By Jayampathy Jayasinghe
SRI LANKA; The hunt for priceless treasures and artifacts from temples and archaeological sites scattered throughout the country has taken a sudden surge despite the clampdown on such activity. Treasure hunting is banned by an Act of Parliament and only the Archaeological Department is empowered to carry out such activities. Most treasure hunters who have dug for treasures from archaeological sites and abandoned temples have been rounded up by the police while a few have managed to escape with the loot, police said.
The question that looms large is why so many people have joined the bandwagon of treasure hunters during the past few years. It is a lucrative trade to gamble with despite overwhelming possibility of being arrested by the police. But the new trend has caught up fast in the country and many who venture into such projects are mostly fortune seekers who want to make a fast buck.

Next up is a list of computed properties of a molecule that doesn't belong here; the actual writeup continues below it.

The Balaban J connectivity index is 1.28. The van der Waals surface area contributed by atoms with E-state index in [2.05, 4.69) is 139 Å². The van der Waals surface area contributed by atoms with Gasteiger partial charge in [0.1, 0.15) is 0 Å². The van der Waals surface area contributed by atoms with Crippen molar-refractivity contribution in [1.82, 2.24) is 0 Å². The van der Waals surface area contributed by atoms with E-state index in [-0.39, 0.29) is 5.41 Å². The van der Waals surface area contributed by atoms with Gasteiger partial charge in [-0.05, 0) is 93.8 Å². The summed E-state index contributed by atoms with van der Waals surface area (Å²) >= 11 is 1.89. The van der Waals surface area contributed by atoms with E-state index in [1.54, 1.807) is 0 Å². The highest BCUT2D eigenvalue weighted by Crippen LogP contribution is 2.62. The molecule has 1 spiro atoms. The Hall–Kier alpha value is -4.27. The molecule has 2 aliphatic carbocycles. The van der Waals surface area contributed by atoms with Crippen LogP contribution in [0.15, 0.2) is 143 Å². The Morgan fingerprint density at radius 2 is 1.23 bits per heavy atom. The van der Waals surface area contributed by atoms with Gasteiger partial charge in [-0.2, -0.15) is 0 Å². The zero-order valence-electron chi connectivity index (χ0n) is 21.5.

In the past we rarely heard of treasure hunting done on a vast scale unlike today. Only the Archaeological Department excavated treasures from hallowed sites in the past. It was during the period of Dr. Senarath Paranavithana that most treasures in Ceylon, as it was known then, were discovered.
What comes into our mind naturally is how treasure hunters dispose their stolen goods. It is a known fact that there is a demand for stolen artifacts and treasures such as golden Buddha Statues and precious gems. The stolen items are then smuggled across to foreign countries by syndicates involved in such activities, experts say. Treasure hunting will continue to be a thriving trade such as ivory in the African continent. It is common sense that people today are more knowledgeable about hidden treasures buried centuries ago. It is even plausible to think that knowledgeable people are the ones who tip off treasure hunters of buried treasures at various places.
There appears to be renewed interest on the subject judging from the number of cases detected so far.
Police have also set up a special unit in conjunction with the Archaeological Department to combat the menace of plundering treasures from temples, archaeological and hallowed sites.
By: HP Bureau
Madrid: The Spanish navy expelled from the Alboran Sea a US-owned, Panamanian-flagged vessel that was trying to find sunken ships, authorities said Friday.
The ship that was made to leave had done most of its work Thursday at some 25 miles from the Malaga coast, an area of international waters but part of the Spanish continental platform.